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White Sox's Rick Hahn says additions ahead won't include Ozzie Guillen

CHICAGO -- As the Chicago White Sox gather names for Mark Parent’s replacement as bench coach, former manager Ozzie Guillen will not be on the list.

In confirming that manager Robin Ventura would be back in 2016 and that Parent would no longer continue with the team, general manager Rick Hahn also said Friday that Guillen was not under consideration to return to the club in any capacity at this time.

The question was raised Friday since Guillen is a part of the White Sox family, he has his managerial experience, he seems to get along with Ventura, by all accounts, and that Hahn considers a Spanish-speaking coach a “positive.”

But just four years removed from parting ways with Guillen, the White Sox apparently weren’t ready to revisit the relationship on an everyday basis.

“I don't think [Guillen] is going to be the bench coach next year, no,” Hahn said.

Hahn suggested Guillen would be overqualified for the job.

“I don't know if you've heard it from me yet, but you've certainly heard it from others in this organization: Ozzie Guillen belongs somewhere in the big leagues managing,” Hahn said. “The game is better for it and he's already proven, in front of our own eyes, what he's capable of doing when at the helm of a club. That's the role he should be filling somewhere in the major leagues and hopefully some of these openings somewhere he lands there.”

While Hahn declined to get specific on why Parent was no longer a good fit, he did say the White Sox are looking to get better with in-game tactical decisions and to incorporate analytical data to a greater extent.

Asked about having “survivor’s guilt,” Ventura admitted it was awkward he will continue on with the White Sox, while his friend, Parent, was cut loose.

“Yeah, somewhat, because we came in together,” Ventura said. “I think that it being a friend is what makes it difficult, but you move forward. We’ve got somewhat of a list together. I’m sure it’ll get bigger in the next couple days. That process will continue.”

Hahn addressed the fact that Ventura is not without his positives.

“I feel Robin is a tremendous communicator, he creates the right environment; he gives the players the right information,” Hahn said. “I think any manager, no matter how strong or what the win-loss record is, you're going to have some tactical disagreements between 7 and 10 o'clock at night. Whenever there have been those disagreements, we've been able to talk through the specific issues and understand the rationale behind them.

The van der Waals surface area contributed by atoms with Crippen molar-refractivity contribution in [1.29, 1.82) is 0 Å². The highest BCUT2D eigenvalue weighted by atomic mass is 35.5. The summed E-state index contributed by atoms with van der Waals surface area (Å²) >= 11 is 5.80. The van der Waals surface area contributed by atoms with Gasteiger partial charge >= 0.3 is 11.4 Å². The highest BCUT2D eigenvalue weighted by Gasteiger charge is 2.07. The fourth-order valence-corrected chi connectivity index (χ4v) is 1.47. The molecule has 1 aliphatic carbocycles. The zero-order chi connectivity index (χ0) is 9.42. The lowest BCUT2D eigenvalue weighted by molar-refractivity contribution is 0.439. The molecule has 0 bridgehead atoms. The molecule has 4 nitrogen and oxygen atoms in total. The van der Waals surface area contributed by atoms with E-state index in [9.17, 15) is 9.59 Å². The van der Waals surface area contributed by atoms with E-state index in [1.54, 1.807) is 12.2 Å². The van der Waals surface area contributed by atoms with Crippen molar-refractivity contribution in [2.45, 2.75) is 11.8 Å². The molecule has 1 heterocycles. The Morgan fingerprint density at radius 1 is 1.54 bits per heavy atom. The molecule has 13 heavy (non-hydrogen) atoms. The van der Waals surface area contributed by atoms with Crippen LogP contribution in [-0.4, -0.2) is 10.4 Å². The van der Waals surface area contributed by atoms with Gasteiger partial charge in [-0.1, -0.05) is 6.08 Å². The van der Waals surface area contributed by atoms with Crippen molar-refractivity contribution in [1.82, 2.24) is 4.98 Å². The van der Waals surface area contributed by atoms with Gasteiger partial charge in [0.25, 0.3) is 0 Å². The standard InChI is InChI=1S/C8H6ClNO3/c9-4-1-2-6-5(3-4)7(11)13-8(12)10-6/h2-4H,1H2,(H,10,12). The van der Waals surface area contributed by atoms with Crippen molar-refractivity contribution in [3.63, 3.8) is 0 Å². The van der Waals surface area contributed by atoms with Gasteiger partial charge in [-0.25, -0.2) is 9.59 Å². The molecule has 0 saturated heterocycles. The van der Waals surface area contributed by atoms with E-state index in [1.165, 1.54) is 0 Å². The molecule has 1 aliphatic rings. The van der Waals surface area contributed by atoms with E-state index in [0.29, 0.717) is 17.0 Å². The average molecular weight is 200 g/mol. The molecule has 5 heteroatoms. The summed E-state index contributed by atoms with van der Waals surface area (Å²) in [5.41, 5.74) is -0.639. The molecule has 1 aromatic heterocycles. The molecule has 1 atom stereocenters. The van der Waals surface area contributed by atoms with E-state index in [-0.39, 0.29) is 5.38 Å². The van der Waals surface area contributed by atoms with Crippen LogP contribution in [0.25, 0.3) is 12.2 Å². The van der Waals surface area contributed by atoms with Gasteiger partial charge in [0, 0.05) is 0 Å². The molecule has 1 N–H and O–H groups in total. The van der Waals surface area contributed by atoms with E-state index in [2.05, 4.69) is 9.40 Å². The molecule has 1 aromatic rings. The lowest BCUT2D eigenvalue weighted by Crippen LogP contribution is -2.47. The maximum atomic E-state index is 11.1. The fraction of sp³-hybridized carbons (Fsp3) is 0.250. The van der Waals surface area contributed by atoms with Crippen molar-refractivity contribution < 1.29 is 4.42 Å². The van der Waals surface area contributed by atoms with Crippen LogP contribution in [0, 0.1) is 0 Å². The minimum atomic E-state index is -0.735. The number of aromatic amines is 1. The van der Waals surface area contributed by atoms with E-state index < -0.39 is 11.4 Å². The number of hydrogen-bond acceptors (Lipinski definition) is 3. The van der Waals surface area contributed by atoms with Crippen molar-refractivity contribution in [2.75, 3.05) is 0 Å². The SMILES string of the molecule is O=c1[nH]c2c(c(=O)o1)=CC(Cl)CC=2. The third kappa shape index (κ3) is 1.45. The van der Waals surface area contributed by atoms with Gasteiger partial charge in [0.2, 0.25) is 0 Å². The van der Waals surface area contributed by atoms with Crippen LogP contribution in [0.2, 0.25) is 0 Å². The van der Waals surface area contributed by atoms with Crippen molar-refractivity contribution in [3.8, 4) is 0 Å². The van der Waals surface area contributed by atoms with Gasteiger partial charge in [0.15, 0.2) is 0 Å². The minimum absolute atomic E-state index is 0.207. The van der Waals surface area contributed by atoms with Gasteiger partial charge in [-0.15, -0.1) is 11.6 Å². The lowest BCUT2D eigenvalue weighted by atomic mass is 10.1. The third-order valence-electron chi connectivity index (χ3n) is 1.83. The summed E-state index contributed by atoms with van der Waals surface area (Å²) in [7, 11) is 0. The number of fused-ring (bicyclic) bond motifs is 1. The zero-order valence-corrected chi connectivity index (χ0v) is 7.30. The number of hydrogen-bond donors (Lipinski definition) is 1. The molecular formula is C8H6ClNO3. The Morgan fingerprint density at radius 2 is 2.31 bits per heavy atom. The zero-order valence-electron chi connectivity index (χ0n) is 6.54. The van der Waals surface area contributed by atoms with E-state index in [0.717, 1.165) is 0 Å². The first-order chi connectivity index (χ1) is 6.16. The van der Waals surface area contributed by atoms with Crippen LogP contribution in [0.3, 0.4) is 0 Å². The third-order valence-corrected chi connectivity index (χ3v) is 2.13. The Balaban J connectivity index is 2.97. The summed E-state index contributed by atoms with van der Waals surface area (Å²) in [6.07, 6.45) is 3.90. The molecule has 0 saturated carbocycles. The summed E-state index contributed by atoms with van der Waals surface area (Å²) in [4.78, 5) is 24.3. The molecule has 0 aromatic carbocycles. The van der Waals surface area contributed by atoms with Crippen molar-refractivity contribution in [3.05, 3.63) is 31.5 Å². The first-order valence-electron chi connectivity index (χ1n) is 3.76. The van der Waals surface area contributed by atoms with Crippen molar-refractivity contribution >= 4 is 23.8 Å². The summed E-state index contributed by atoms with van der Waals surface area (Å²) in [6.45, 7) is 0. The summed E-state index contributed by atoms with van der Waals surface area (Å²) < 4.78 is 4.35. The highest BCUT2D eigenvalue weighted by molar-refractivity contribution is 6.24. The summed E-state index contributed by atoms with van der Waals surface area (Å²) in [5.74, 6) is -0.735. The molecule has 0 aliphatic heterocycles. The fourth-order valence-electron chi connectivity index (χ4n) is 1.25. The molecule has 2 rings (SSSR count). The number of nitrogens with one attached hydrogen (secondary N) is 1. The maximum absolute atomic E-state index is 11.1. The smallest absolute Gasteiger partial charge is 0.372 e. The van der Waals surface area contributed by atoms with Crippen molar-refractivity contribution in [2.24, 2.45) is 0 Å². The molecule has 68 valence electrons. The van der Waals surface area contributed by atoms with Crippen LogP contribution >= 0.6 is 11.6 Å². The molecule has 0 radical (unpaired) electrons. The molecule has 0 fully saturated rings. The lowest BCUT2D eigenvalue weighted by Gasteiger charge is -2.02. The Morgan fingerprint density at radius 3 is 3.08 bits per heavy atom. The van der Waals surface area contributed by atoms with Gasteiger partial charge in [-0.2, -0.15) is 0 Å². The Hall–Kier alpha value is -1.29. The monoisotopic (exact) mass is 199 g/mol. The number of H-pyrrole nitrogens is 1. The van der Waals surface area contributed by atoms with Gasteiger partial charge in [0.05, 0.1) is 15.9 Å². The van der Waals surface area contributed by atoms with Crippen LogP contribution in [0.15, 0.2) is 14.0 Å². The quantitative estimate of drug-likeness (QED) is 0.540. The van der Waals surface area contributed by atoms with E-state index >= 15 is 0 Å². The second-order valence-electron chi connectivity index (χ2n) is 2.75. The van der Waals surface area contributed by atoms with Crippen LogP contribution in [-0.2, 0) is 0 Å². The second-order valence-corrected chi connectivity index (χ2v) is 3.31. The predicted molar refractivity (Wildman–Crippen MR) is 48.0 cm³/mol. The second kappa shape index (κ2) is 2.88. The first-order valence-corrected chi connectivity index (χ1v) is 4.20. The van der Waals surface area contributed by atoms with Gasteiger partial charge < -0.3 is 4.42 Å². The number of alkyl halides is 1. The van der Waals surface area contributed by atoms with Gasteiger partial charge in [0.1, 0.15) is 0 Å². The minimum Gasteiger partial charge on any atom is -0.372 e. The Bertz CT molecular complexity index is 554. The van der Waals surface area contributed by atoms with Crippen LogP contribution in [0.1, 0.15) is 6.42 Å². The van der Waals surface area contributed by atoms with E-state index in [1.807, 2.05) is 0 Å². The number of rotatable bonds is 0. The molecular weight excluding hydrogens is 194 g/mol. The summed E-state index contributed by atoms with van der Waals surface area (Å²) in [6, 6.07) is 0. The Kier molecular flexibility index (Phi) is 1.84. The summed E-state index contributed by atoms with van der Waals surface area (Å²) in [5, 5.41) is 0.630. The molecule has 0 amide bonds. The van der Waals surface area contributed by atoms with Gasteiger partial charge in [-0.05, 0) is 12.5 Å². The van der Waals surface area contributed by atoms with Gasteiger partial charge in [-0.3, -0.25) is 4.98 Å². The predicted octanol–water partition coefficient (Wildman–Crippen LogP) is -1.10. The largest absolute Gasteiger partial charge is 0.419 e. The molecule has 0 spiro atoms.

“A big part of the managerial job, though, happens in those other 21 hours a day. And Robin's strengths is in that communication and in the environment he creates with those players, to allow them to maximize their abilities.”

How much longer he gets to prove it remains to be seen. He is signed through the 2016 season, but whether or not he lasts that long if the team gets off to a slow start next season is a topic sure to generate plenty of buzz. Ventura says his status is not something he will dwell on.

“You know what, right now we are just focusing on what we need to do in the offseason to get to that,” Ventura said. “I’ve always been a person that I honor that contract, and I’m not trying to force anything or do anything else. I would just get into that and go from there. I want us to win more than I’m worried about that.”

Also announced Friday is that assistant hitting coach Harold Baines asked out of his position and will become a club ambassador. Current hitting coach Todd Steverson will have a say in who will become his right-hand man.

“You continue to talk with your coaches and find a fit there that you want them to be able to work together and have the same philosophy as far as what they’re seeing,” Ventura said.

More significant changes will come with a roster that was retooled quickly last winter, only to underachieve as early as this spring.

“We tried to accelerate the process last offseason and it didn't work,” Hahn said. “That doesn't change the fact that the goal remains of putting ourselves in the position to contend on an annual basis and that we've been able to at least take steps towards that goal. We have a lot of work ahead of us to continue that, and we did not meet our own expectations. But we still feel we're in a position where we're headed in the right direction.”

Hahn wasn’t specific about any roster changes ahead, but he did give a general view about what the club’s thought process will be.

“We need to improve offensively, I can say that generally,” Hahn said. “We didn't get on base enough, we didn't hit enough home runs, especially when you consider this ballpark. Our defensive miscues, especially early on, were unacceptable. We've already taken some steps to tighten it up and we expect to continue to do that into the offseason.

“Our baserunning, the mistakes on the bases, are far, far too numerous and not the brand of baseball we want to play. In terms of how drastic the changes are, the direction or tenor of those changes, I don't think it's in our best interests from a strategic standpoint to lay out precisely what's going to happen over the next coming months.”